Uncanny, but some automobiles seem to manage to post near-perfect scores for many years in a row.  Here is the beginning of the top performing brands since 2010…starting with the 2018 Nissan Leaf.  You’ve gotta click through to see the entire list of 20 most reliable vehicles of the decade.

Nissan Leaf #20 – Among electric cars, Leaf’s 4 perfect reliability scores in 5 years stand above the pack.

elegant driveway view of white 2018 Nissan Leaf

While Tesla has mixed reviews for reliability, Nissan Leaf proved long ago that electric vehicles could stay on the road with the best of them. The first-generation Leaf landed the top Consumer Reports rating for four of its first five years on the market from 2011 to 2016. As the new-for-2018 model makes its way to the market, it also comes with above-average predicted reliability.

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7 Winter Prep Car Care Tips

Old Man Winter is going to try to shake you down in the coming weeks!  Stick it to him and get your vehicle prepared.  Here’s a handy checklist to help you get it ready for the cold weather:

  1. Recalls on Your Vehicle? – Just how safe is your vehicle to drive in Winter weather? Discovering safety recalls on your vehcile is a good first step. Enter your VIN (Vehicle Identification Number) here in NHTSA’s Recalls Look-Up Tool to learn if your vehicle has been a part of a safety recall in the last 15 years.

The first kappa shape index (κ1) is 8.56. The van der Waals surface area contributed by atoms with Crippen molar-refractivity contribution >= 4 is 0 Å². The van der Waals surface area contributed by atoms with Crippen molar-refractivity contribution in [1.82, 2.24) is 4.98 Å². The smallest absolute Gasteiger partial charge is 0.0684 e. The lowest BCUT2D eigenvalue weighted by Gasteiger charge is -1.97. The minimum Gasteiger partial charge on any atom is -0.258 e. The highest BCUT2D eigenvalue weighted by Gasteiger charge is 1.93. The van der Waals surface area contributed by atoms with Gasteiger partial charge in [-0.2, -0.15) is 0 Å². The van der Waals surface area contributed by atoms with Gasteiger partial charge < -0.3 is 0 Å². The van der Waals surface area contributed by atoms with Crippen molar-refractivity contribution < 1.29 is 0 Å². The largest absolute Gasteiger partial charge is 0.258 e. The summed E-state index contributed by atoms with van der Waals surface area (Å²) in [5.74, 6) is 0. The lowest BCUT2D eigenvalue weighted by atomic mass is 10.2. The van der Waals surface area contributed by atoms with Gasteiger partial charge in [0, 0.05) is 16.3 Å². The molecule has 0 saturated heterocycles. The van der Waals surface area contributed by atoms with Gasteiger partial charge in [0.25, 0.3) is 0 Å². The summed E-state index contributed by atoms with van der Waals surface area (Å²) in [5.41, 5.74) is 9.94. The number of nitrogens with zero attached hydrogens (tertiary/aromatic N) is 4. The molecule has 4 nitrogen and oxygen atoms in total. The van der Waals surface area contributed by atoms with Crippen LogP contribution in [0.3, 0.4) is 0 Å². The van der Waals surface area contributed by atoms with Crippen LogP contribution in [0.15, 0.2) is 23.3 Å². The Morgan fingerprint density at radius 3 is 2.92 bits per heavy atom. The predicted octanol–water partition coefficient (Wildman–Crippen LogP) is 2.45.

2. Tune-Up & Routine Maintenance – Your trusted local mechanic  is the best next step for a seasonal tune-up and regular maintenance.  Leaks, old belts & hoses and any other parts and repairs should be your special request for them to check…especially your battery (e.g. for sufficient voltage, amperage and reserve capacity & tighten battery cable connections).
  3. Tires – Quick check for excessive wear and correct pressure. (Avg. mo. pressure loss is 1 lb.).  If you’re in snow country and need special snow tires…get ’em now!  Remember…spare tires lose pressure too…check it! Contrary to popular belief, the correct pressure is NOT the number listed on the tire. Look closely at your tread and replace tires that have uneven wear or insufficient tread. Tread should be at least 2/32 of an inch or greater on all tires.
  4. New Wiper Blades – Not being able to see through your windshield during a downpour is not a surprise you want to experience…old & worn wiper blades are dangerous.  Also…make sure your front and rear window defrosters are in proper working order.
  5. Fluids – Radiator (coolant system) & windshield washer fluid…Flush & refill as appropriate . Use high-quality “winter” fluid with de-icer.
  6. Lights & Signals – Emergency flashers, brake lights, headlights, turn signals, interior lights test & replace as necessary.


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Halloween Driving Safety Tips

Here’s the scary truth:  Halloween is one of the deadliest days of the year for pedestrians…especially children.

Pedestrian deaths are on the rise in general, reaching 5,987 in 2016, the highest number since 1990, according the Department of Transportation.

Parents and drivers can take these steps to reduce the risks.

“Halloween night is like a ‘perfect storm’ of risk because it involves darkness, a huge increase in pedestrian traffic, especially children, and all sorts of distractions,” ~  Jennifer Stockburger, director of operations – CR’s Auto Test Center.